“We may not have all the answers yet, but we do know the big categories of a ‘back to normal’ project plan.”

By: Cindy Phillips | Managing Partner, K4Advisors

April 9, 2020

We are about a month into the COVID-19 pandemic, and we are already seeing unparalleled levels of fatigue, fear, and predictions for loss of life that are hard to wrap your head around, nevertheless your heart. 

It is no more evident than on the front lines of any senior care provider, the caregivers are facing untold levels of exhaustion, painful separation from family, and sheer burnout at both a physical and an emotional level.  The leaders of those organizations are facing equivalent pressure to think clearly, make decisions quickly and focus their attention on the right priorities.

If there’s one thing people agree on….it’s we can’t do this forever,” said Laurie McGinley and William Wan a few days ago in a Washington Post article.  

It feels as if the days are running together, now referred to as COVID time. Our pace has felt like a sprint, but we know it’s a marathon, unfortunately, one without a clear finish line.  The amount of information we need to process daily continues to grow, and the range of emotions we are asked to manage is simply overwhelming.  Yet we are told this is far from over, with hints at this time of extending the stay-at-home orders from the end of April to June 1st across many states. 

I’ve never run a marathon, but I assume it is easiest in the first third, harder in the middle (peaking at “the wall”), and hopefully at least mentally easier in the final third. The tough part for all of us right now is knowing whether we’ve hit the wall yet. 

I think it depends on where you live.  Maybe in New York, that is exactly where they are, looking for some support or strength to keep going. In North Carolina, where I live, I don’t think we’ve gotten there yet.  For the sake of this article, I will assume for most of us, it will get worse before it gets better (see data analysis by state.)

So how can you prepare yourself, your team, and of course your residents for the rest of this marathon called COVID-19?

My doctoral research focused on how some people handled adversity and obstacles successfully, while others didn’t.  I collected the actual strategies they used to get through it, often leading them to come out even better on the other side. Two of those strategies seem most relevant here.  One, broadly define your goals. This approach provides flexibility in reaching the goal and avoids a sense of failure simply from starting with a rigid definition of success.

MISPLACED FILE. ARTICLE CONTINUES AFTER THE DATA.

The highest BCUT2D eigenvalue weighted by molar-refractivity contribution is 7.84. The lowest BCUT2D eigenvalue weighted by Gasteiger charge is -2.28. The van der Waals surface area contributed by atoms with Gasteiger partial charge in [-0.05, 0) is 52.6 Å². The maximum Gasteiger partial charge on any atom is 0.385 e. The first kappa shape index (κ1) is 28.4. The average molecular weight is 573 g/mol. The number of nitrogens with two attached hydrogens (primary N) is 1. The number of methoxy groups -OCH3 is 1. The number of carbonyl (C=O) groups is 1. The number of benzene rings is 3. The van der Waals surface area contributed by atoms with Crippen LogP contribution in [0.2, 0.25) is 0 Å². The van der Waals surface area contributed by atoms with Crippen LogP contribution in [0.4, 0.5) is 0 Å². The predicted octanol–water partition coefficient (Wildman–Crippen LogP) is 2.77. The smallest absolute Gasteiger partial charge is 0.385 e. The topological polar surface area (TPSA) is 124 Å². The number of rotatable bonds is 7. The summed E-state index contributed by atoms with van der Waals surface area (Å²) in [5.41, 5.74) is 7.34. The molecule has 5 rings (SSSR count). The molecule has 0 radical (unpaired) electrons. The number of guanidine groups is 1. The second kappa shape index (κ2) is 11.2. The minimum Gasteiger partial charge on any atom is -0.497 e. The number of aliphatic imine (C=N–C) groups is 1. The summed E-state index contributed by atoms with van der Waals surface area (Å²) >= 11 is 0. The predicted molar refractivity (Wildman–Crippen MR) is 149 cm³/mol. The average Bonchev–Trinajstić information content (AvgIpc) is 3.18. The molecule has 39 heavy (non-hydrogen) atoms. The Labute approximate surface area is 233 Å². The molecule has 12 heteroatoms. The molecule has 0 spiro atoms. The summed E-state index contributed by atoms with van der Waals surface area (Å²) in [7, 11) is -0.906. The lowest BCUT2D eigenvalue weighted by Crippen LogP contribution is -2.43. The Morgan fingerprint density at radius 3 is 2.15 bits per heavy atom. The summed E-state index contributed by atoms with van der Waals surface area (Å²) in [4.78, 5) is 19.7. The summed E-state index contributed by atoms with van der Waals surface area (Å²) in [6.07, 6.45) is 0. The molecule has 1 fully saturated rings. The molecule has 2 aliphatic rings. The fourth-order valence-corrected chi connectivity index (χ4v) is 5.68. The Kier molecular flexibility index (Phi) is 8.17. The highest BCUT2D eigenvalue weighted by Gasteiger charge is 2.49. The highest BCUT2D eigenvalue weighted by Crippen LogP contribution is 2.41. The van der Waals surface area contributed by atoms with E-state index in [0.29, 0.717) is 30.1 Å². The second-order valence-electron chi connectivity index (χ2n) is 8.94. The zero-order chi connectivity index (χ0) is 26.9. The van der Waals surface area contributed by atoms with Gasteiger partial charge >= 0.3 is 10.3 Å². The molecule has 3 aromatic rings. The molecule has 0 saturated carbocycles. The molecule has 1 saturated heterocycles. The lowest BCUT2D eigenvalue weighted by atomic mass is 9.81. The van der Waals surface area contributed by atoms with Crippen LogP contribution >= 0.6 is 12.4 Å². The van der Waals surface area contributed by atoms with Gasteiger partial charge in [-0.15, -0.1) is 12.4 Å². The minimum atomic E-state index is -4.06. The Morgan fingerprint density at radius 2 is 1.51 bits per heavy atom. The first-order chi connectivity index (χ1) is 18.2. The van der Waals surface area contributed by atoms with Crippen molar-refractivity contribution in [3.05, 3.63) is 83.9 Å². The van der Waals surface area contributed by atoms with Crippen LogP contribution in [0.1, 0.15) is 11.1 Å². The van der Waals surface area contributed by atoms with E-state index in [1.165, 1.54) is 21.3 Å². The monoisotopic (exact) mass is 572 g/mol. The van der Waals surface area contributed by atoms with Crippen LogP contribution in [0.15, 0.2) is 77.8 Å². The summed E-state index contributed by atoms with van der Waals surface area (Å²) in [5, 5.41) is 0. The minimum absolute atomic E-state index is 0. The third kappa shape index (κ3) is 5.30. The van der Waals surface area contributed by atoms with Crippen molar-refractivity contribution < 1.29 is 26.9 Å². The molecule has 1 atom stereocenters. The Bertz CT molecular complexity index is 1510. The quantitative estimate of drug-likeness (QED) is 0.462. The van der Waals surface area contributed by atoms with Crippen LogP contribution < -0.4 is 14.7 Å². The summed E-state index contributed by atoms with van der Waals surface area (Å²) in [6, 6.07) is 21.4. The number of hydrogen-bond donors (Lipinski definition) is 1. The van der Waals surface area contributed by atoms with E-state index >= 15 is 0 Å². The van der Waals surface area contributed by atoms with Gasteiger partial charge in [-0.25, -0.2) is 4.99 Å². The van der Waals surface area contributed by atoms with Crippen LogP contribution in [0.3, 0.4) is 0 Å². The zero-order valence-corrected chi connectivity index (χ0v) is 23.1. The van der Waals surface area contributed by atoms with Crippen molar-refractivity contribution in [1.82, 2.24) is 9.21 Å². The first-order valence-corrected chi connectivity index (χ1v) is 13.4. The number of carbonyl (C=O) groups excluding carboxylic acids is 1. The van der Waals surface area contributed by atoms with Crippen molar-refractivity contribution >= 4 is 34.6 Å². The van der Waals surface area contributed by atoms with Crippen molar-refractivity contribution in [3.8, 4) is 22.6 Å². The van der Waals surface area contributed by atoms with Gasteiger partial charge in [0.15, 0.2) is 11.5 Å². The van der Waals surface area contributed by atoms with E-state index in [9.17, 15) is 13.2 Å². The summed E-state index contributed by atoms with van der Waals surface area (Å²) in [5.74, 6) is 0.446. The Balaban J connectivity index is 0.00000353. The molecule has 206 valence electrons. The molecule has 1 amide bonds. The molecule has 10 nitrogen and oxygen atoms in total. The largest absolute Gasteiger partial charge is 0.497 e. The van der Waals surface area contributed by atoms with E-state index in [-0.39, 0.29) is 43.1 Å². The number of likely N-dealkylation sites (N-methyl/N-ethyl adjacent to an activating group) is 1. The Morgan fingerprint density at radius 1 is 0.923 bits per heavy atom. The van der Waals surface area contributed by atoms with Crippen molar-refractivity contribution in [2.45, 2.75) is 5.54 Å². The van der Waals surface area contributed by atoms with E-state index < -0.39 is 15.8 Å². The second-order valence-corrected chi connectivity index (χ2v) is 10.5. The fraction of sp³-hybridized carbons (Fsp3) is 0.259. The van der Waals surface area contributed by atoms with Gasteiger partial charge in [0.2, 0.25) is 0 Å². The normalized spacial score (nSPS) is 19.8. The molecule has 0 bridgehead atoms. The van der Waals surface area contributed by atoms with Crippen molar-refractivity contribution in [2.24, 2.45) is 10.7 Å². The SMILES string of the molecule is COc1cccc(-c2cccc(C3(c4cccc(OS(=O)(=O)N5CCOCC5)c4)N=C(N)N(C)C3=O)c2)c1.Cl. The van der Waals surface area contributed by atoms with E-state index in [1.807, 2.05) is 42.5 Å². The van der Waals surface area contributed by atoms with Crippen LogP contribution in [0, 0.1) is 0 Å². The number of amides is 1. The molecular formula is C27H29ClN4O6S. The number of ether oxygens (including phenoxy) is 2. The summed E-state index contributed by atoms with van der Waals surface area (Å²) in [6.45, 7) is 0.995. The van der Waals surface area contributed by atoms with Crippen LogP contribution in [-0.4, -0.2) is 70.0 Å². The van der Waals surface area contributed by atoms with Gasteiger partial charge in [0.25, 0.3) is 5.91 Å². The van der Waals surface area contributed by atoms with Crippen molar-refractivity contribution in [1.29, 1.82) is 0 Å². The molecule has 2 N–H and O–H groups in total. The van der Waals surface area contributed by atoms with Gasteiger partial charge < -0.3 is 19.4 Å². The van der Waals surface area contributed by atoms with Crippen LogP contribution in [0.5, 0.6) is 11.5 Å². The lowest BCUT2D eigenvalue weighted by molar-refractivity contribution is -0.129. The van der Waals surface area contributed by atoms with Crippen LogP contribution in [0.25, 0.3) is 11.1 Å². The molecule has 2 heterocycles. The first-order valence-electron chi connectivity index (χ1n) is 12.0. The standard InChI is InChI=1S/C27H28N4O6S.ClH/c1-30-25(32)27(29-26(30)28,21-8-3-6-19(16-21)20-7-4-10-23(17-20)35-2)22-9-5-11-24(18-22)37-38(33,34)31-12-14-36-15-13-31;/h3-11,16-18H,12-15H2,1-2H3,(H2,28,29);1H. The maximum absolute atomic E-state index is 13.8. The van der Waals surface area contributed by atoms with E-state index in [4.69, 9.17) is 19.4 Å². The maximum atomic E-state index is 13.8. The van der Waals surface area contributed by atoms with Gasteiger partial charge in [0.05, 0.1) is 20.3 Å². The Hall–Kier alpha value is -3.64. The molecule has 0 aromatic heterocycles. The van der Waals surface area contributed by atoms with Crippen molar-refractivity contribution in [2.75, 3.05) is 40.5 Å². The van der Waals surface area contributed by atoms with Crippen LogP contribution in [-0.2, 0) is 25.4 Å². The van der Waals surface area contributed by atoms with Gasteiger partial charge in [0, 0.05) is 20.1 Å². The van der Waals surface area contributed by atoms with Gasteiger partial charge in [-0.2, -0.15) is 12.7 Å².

As a Senior Living executive, my suggestion is to start defining what “back to normal” will mean for your community. 

That will look different in every community, but one important point is that it won’t be a switch to a new normal, it will involve many smaller steps and the deliberate peeling back of layered restrictions.  It will be a complex process, and with much of it driven by CDC guidelines (maybe CMS) for independent living and nursing facilities.

“People want to understand when current lockdowns and restrictions will lift, and normal life starts to return. When will we begin to defeat #COVID19. There is an end to this. We need to define it,” Dr. Scott Gottlieb, former head of the FDA, recently shared via Twitter on March 21, 2020.

However, residents (and staff) are likely to struggle with this definition. The reality that it will not happen overnight. So, it is important to start this messaging now and began to explain the various steps that will free them from the onerous quarantine and safety protocols.

We may not have all the answers yet, but we do know the big categories of a back to normal project plan:

Seeding this discussion now will help these stakeholders begin the buy-in process.

The second of the two strategies is to approach things incrementally, allowing for small victories along the way and agility for when things change. Back to our marathon analogy, it is not a coincidence that the Rock-n-Roll series has a celebration at each mile. It is a reminder to be celebrating each day that you are keeping residents and staff safe, working to deliver or serve thousands of meals, and reaching dozens of residents with virtual activities and especially through the religious holiday events. 

In addition, the back to normal project plan will be another opportunity to show key milestones, track progress and enable people to see the finish line come into view. It is proven that people are more patient and understanding when they see the process and the steps to the goal.

On a Leading Age-North Carolina call this week we were once again reminded that we will get through this with communication, communication, communication. The two strategies outlined above are all about how we do that. At K4Connect, we live at the intersection of technology, communication, and engagement. I am hopeful this approach will help you in crafting your message and a tool like K4Community will make sharing it the easier part.